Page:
Movie Review: Just Mercy22nd January 2020
If there’s one thing that has been highlighted exponentially in films over the past two decades, it’s the horrors on display throughout the Death Row wing of any American prison. Spending your final days in a cell the size of a small office cubicle, until you’re suddenly seated in an electric chair is a moment that many films have tried to seize. The Green Mile, Dead Man Walking, The Life of David Gale and now Just Mercy, directed by Destin Daniel Crettin.
Crettin’s direction brings us the true story of death row inmate Walter McMillian (Jamie Foxx), a man convicted of murder in a biased trial that looked to seek swift and immediate justice for a family that lost their daughter. Concerned about the reliability of the trial and the vulnerability of a potentially innocent man, recent Harvard graduate, Bryan Stevenson (Michael B. Jordan) digs deeper into the trial to figure out whether or not McMillian is innocent of the crimes he has been sentenced to death for.
The film goes about its backstory in an almost pedestrian manner, setting itself up just like any other biopic. Not so much diving into the heavily lathered message of its subject matter, instead trimming the edges a bit to make it look and appear like a well-constructed biopic. It looks like it should, a fleeting dive into a brief period of history that aims to highlight injustice within America, specifically aimed at poor communities. It’s a message that needs to be thoroughly highlighted, and given the current political climate over there in the States, Just Mercy seems like it has a few small fish to fry, but can never bring itself to fully explore its own plot choices.
Jordan and Foxx’s performances are similar to that of the all-round feel of the movie. Serviceable yet shallow, set pieces come and go as Jordan and Foxx are catapulted through a whole variety of different scenes with one another in tow. As far as the chemistry goes, it’s unimpressive but there are a few sparks flying here and there. My main issue with the pair of them is that it’s not all that engaging a performance from either, and the Oscar bait wears a little thin by the halfway mark. Brie Larson, Rafe Spall and Tim Blake Nelson also appear in fleeting periods of time, all providing enjoyable yet completely forgettable performances. Spall is somewhat the ballast of the piece, a beacon of the faceless government that wants to keep McMillian in jail. Spall doesn’t sell it all that well, in part due to a poor script that fails to give him anything engaging to work with.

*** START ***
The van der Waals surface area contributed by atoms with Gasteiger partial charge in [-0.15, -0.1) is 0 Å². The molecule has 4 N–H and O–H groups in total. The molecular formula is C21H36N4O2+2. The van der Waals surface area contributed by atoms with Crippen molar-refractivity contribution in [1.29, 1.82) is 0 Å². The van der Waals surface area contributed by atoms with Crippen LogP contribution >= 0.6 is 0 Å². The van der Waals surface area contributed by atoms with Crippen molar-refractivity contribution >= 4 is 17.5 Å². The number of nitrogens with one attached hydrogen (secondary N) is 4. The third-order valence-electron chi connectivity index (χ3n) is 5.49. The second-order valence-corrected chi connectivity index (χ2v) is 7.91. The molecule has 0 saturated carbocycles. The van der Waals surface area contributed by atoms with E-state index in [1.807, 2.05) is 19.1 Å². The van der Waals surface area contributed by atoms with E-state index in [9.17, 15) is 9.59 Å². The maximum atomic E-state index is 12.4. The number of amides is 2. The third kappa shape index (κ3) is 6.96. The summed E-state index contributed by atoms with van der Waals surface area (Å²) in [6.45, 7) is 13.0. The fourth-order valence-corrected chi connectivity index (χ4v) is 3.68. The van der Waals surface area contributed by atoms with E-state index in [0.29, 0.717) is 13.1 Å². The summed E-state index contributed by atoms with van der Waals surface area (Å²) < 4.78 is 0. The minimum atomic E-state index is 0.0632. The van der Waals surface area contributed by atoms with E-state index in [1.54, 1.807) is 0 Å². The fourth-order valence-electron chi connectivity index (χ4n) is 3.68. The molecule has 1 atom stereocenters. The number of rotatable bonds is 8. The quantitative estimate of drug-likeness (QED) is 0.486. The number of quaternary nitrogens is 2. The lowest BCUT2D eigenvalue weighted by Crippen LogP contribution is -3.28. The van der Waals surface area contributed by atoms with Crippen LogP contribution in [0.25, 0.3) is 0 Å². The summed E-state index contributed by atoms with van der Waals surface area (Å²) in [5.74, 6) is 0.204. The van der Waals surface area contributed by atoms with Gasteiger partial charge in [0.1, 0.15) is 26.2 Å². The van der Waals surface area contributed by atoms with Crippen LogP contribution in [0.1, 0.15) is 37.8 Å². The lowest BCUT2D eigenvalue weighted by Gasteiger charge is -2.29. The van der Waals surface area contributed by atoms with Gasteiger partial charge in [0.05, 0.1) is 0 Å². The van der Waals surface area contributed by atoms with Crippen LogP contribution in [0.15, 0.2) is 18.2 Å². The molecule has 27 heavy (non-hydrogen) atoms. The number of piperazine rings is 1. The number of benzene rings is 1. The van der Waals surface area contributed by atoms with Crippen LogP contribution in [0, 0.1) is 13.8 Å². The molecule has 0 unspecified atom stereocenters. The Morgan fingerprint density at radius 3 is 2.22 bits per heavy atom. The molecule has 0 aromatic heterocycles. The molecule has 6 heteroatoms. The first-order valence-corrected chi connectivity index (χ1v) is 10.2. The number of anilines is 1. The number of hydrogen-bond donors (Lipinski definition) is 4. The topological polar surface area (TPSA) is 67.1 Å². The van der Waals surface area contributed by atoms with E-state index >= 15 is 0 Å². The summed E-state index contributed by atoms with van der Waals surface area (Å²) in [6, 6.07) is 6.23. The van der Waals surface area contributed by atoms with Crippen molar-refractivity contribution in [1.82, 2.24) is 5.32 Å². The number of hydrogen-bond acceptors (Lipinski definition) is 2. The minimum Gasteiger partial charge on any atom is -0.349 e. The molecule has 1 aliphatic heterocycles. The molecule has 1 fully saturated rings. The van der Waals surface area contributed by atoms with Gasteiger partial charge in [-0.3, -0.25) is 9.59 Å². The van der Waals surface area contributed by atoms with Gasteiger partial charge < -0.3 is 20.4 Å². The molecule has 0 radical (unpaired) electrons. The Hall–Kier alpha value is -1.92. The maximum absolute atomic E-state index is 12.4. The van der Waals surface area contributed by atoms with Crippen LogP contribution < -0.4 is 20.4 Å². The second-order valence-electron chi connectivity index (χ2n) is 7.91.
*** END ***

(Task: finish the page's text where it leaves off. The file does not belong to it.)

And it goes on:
That’s a problem the entire film has though. The writing is, at best, inconsistent. There are fleeting moments that look to provide engaging or emotive pieces through side characters that don’t really have anything to do with the main storyline. They just happen to be kicking around on the outskirts of the story, and as it turns out most of these side-lined stories are a lot more interesting than that of the main feature. Darnell Houston (Darrell Britt-Gibson) has some interesting style choices toward his character, and is crucial in the development of the plot, yet disappears about three scenes after we’re first introduced to him. His few scenes are truly engaging, and his character is certainly of interest, unfortunately we don’t get to see where it could’ve gone.
There’s nothing all that special to the formula or style of Just Mercy, its cookie cutter basis of biopic storytelling is apparent around every corner. Brandishing a truly important message of racial discrimination in the American judicial service, it’s a truly sad shame that Just Mercy can’t quite grasp at the cultural relevance of its tale without slipping into a poor formula that cinema fans will know and expect from just about any true story retelling.